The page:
Monday Mourning

I met Sonya Reed several months after I'd met and written about Khristian Oliver.  She sent me a lovely letter to thank me for being there for Khristian on the day of his death.  A friendship blossomed.  We send each other letters, I visit her when I can and I adopted Violet, the cat she saved from being euthanized by the prison.  

DW:  Who was the person that died?
SR:  The person I lost was my husband, Khristian Oliver. 

DW:  How old were you at the time?
SR:  I was thirty-seven.

DW:  How old was the person?
SR:  He was thirty-two.  He'd been on death row for almost twelve years.

DW:  Was it a sudden death or did you know it was going to happen?
SR:  We knew it was going to happen.  We hoped it wouldn't, but there's a certain inevitability for people with a death sentence.  The only thing I can remotely compare it to is that it felt similar to having a loved one die of a terminal illness.

DW:  Did you and Khristian talk about death? 
SR:  We communicated several times a week via letters and the prison wardens allowed us a one hour phone conversation on his last day.  It was immeasurably precious and far too short.  I cannot possibly describe what it feels like to be someone's last wish.  It was surreal.  I cried through the entire conversation. Bless his heart; he tried to be stoic, to comfort me, but I could hear the fear in his voice.  He said, "I think they're going to get me, baby."  I could hear the surrender too.  He wanted to live, but he also bore an enormous burden of guilt.  He told me, "nothing they could ever do to me is worse that what I've already done to myself."

DW:  Had you experienced any other deaths in your personal life before this person died?
SR:  I experienced death early on when my grandfather, whom I was close to, passed away.  My older brother was killed in a car accident when I was six.  That's when I first started having panic attacks.  Also, being from a rural area, I experienced the deaths of pets and other animals more than I care to remember.  I always took the deaths personally, as if there was something I could have done to prevent them.

DW:  Were people supportive of your grief or did they shy away when you were grieving?
SR:  I experienced such a wide variety of reactions from others when Khristian was executed, it's hard to classify them as either supportive or shying away.  An execution is not a normal death and given that it was on the news, most people here at the prison were curious, at best.  I felt like I couldn't get away from all the voyeuristic type questions; "what were his last words?" and "what was his last meal," etc.  So many people were incredibly insensitive to my grief while trying to satisfy their curiosity, but there were some who were genuinely supportive and just let me be.  It's impossible to find private time in a women's prison, but that's all I wanted to do--to grieve alone.  It seemed everyone felt that their words of comfort or advice were the very ones I needed to make it through, but nothing anyone said or did could have ever made it better.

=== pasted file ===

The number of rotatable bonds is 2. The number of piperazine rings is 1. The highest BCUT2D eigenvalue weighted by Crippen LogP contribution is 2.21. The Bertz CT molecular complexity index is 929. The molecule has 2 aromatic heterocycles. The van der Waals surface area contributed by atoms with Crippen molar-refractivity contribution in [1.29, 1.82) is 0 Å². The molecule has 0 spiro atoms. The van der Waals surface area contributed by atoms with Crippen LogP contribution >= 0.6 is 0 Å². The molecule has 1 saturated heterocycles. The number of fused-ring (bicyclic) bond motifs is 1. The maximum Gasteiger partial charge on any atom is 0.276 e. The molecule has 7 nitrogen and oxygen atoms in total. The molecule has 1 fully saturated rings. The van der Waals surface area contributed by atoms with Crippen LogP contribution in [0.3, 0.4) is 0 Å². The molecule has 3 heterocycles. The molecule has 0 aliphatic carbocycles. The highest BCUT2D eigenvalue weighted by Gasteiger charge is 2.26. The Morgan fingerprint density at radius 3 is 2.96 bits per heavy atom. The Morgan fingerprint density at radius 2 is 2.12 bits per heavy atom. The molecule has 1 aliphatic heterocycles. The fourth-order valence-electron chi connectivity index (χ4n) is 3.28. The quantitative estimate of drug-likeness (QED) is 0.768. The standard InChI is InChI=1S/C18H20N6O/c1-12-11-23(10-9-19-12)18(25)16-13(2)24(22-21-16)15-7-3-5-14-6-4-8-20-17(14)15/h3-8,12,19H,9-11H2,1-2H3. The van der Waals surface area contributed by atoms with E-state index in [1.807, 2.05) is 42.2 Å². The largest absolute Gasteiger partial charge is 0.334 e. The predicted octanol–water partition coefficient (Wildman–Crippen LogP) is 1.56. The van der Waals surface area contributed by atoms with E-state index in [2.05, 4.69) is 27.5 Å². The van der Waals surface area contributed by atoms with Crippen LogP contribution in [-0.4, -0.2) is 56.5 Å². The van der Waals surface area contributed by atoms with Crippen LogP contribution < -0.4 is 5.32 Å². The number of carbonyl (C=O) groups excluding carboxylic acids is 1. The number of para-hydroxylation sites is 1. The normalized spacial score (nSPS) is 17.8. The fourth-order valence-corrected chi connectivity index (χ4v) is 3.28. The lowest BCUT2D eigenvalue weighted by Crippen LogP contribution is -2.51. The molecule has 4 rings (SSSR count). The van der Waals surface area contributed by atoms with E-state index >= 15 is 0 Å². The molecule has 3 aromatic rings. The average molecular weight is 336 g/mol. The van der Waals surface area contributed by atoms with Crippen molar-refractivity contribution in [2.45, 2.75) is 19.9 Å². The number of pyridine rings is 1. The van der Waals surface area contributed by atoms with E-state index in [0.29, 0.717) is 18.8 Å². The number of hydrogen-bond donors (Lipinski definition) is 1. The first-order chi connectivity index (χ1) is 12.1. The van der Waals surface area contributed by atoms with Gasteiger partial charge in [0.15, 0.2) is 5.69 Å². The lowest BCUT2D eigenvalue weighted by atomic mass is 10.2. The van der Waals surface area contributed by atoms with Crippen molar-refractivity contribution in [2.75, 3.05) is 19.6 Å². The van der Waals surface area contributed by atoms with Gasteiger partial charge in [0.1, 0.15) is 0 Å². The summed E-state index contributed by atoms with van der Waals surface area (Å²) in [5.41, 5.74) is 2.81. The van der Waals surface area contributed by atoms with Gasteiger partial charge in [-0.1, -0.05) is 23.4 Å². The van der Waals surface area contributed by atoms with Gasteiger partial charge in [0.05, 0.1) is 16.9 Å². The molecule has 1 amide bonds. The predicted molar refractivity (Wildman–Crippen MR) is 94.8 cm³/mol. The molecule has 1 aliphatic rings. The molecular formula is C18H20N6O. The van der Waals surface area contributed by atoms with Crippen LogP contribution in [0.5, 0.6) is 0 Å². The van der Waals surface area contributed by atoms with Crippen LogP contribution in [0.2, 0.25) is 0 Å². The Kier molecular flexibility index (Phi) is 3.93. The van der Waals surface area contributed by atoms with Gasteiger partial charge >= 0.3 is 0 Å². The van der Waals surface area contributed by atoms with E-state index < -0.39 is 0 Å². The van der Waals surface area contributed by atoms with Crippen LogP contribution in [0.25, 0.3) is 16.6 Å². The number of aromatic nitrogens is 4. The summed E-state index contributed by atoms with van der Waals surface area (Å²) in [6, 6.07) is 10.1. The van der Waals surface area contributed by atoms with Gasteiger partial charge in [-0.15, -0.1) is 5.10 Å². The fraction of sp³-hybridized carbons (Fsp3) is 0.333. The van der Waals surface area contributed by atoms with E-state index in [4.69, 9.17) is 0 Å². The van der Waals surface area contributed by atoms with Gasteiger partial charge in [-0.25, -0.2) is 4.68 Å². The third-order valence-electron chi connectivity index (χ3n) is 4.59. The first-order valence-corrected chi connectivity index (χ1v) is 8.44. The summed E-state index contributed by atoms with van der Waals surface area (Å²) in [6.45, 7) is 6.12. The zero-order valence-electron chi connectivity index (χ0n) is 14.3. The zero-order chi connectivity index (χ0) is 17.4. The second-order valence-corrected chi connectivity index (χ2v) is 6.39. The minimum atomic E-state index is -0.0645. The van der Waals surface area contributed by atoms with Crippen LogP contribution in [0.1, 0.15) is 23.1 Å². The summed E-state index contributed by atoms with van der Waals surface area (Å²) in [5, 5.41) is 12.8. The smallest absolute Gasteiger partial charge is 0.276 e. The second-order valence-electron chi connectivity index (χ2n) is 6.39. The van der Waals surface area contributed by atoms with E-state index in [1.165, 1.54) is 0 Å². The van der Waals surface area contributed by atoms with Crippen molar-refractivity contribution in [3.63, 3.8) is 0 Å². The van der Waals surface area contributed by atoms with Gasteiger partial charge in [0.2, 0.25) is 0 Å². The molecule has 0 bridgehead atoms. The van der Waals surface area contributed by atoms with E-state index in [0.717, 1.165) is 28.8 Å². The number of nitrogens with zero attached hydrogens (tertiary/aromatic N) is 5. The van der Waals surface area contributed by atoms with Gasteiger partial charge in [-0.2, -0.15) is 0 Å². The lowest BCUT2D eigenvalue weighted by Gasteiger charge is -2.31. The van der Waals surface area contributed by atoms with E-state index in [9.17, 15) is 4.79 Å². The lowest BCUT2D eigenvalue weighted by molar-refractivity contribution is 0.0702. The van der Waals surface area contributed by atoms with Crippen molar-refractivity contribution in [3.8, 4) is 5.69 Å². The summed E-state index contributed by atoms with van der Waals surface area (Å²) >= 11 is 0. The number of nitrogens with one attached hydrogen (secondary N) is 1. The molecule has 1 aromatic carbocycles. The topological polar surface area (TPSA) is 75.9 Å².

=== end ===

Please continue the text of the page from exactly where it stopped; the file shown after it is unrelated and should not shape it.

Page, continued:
DW:  Is there anything you wish you'd done differently with this person?
SR:  I have so much regret concerning Khristian, it would take a book to write it all down.  I wish I could have saved him.  I wish I had been more assertive with him and saved someone else, too.  I wish I had shown him more that I loved him as much as he loved me.  I wish my love could have healed his emotional damage.  I wish I'd take him to the beach.  He never got to go.  After he was sentenced to death, and the subsequent appeals were lost, one by one, it became increasingly important to me that he know that he was loved and cherished.  That his life had merit and value.  That he meant something important to someone--that if he died, his life would not have been in vain.  I can only hope that I did that for him.

DW:  Was he buried or cremated?
SR:  He was buried, but I was not allowed to attend the funeral and have not seen the grave site.  I hear he has a beautiful Celtic cross headstone, but my only concern is that there's a place for me next to him.  I wrote a memorial, a eulogy of sorts, which his sister read at the funeral.  It helped me to feel a part of it.

DW:  Did you learn anything about the grieving process that you'd like to share?
SR:  Knowing beforehand that there are psychological steps to the grieving process helped me to an extent. I'd recognize my thoughts or behavior and think, "ohhhh, that's where this anger is coming from."  Being there for Khristian's mother helped a great deal, even though I didn't recognize it at the time.  She'd been through what no mother should have to endure.  I just listened and gave her love.  In those first few months, I think being there for her gave me the strength to keep going.  When depression finally hit me, it was being there and caring for a little cat that saved me.  Violet gave me a purpose when I felt I had absolutely no reason to keep going.  Even now, almost four years later, I am still committed to saving these helpless prison cats. 

You can read about these cats on Sonya's blog, here.

DW:  Last but not least, were any songs played at the memorial that were important to the person?  
SR:  I so badly wanted Khristian's favorite song played at his funeral  Sophie B Hawkins' "As I Lay Me Down."  It's ironic that his favorite song is one of goodbye.  His sister was unable to find it and they played something else.